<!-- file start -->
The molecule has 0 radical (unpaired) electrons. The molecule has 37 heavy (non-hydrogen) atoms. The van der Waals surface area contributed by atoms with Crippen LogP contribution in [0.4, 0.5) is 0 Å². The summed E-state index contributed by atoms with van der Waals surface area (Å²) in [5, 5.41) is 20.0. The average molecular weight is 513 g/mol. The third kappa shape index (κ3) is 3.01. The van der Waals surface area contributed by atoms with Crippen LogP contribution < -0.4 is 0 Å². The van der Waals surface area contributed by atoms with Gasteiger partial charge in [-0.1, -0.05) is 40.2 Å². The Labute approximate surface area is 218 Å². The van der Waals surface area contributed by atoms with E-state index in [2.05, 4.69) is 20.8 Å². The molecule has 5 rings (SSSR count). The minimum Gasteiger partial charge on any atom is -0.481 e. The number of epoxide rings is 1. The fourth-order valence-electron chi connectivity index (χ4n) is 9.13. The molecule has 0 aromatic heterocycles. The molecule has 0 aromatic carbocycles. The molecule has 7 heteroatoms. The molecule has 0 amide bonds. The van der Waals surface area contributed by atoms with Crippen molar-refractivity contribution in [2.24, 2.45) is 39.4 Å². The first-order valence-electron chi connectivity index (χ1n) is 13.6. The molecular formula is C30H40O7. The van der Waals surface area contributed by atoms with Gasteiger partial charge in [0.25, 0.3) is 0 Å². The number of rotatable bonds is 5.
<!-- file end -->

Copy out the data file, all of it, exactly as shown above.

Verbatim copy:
The molecule has 0 radical (unpaired) electrons. The molecule has 37 heavy (non-hydrogen) atoms. The van der Waals surface area contributed by atoms with Crippen LogP contribution in [0.4, 0.5) is 0 Å². The summed E-state index contributed by atoms with van der Waals surface area (Å²) in [5, 5.41) is 20.0. The average molecular weight is 513 g/mol. The third kappa shape index (κ3) is 3.01. The van der Waals surface area contributed by atoms with Crippen LogP contribution < -0.4 is 0 Å². The van der Waals surface area contributed by atoms with Gasteiger partial charge in [-0.1, -0.05) is 40.2 Å². The Labute approximate surface area is 218 Å². The van der Waals surface area contributed by atoms with E-state index in [2.05, 4.69) is 20.8 Å². The molecule has 5 rings (SSSR count). The minimum Gasteiger partial charge on any atom is -0.481 e. The number of epoxide rings is 1. The fourth-order valence-electron chi connectivity index (χ4n) is 9.13. The molecule has 0 aromatic heterocycles. The molecule has 0 aromatic carbocycles. The molecule has 7 heteroatoms. The molecule has 0 amide bonds. The van der Waals surface area contributed by atoms with Crippen molar-refractivity contribution in [2.24, 2.45) is 39.4 Å². The first-order valence-electron chi connectivity index (χ1n) is 13.6. The molecular formula is C30H40O7. The van der Waals surface area contributed by atoms with Gasteiger partial charge in [0.25, 0.3) is 0 Å². The number of rotatable bonds is 5.